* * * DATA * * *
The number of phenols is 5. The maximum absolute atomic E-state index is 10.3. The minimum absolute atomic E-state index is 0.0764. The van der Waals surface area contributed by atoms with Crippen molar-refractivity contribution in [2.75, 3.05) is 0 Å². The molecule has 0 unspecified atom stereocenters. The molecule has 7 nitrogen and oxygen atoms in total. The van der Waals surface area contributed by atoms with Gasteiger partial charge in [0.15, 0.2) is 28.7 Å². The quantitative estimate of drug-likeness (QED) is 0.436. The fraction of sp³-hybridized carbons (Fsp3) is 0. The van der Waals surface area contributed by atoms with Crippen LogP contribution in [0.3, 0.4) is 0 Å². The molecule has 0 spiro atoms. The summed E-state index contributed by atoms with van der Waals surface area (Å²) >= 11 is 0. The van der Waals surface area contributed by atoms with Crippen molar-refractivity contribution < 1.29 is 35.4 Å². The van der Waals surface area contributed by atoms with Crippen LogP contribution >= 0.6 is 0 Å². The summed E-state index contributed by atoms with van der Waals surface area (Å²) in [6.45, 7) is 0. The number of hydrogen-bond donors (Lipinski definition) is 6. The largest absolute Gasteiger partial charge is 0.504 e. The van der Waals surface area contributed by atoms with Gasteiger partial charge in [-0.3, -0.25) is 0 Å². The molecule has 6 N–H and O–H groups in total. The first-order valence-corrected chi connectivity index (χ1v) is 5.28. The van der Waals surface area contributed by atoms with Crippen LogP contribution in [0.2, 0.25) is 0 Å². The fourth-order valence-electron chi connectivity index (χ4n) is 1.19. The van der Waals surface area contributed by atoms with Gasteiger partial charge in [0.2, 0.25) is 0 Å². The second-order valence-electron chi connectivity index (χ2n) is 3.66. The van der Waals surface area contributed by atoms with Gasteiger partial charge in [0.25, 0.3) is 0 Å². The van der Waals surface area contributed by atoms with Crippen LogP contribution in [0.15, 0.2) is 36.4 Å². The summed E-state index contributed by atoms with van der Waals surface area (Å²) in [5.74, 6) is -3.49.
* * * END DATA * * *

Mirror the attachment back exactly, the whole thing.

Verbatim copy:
The number of phenols is 5. The maximum absolute atomic E-state index is 10.3. The minimum absolute atomic E-state index is 0.0764. The van der Waals surface area contributed by atoms with Crippen molar-refractivity contribution in [2.75, 3.05) is 0 Å². The molecule has 0 unspecified atom stereocenters. The molecule has 7 nitrogen and oxygen atoms in total. The van der Waals surface area contributed by atoms with Gasteiger partial charge in [0.15, 0.2) is 28.7 Å². The quantitative estimate of drug-likeness (QED) is 0.436. The fraction of sp³-hybridized carbons (Fsp3) is 0. The van der Waals surface area contributed by atoms with Crippen LogP contribution in [0.3, 0.4) is 0 Å². The molecule has 0 spiro atoms. The summed E-state index contributed by atoms with van der Waals surface area (Å²) >= 11 is 0. The van der Waals surface area contributed by atoms with Crippen molar-refractivity contribution < 1.29 is 35.4 Å². The van der Waals surface area contributed by atoms with Crippen LogP contribution >= 0.6 is 0 Å². The summed E-state index contributed by atoms with van der Waals surface area (Å²) in [6.45, 7) is 0. The number of hydrogen-bond donors (Lipinski definition) is 6. The largest absolute Gasteiger partial charge is 0.504 e. The van der Waals surface area contributed by atoms with Gasteiger partial charge in [-0.3, -0.25) is 0 Å². The molecule has 6 N–H and O–H groups in total. The first-order valence-corrected chi connectivity index (χ1v) is 5.28. The van der Waals surface area contributed by atoms with Crippen LogP contribution in [0.2, 0.25) is 0 Å². The fourth-order valence-electron chi connectivity index (χ4n) is 1.19. The van der Waals surface area contributed by atoms with Gasteiger partial charge in [0.2, 0.25) is 0 Å². The second-order valence-electron chi connectivity index (χ2n) is 3.66. The van der Waals surface area contributed by atoms with Gasteiger partial charge in [0.25, 0.3) is 0 Å². The van der Waals surface area contributed by atoms with Crippen LogP contribution in [0.15, 0.2) is 36.4 Å². The summed E-state index contributed by atoms with van der Waals surface area (Å²) in [5.74, 6) is -3.49.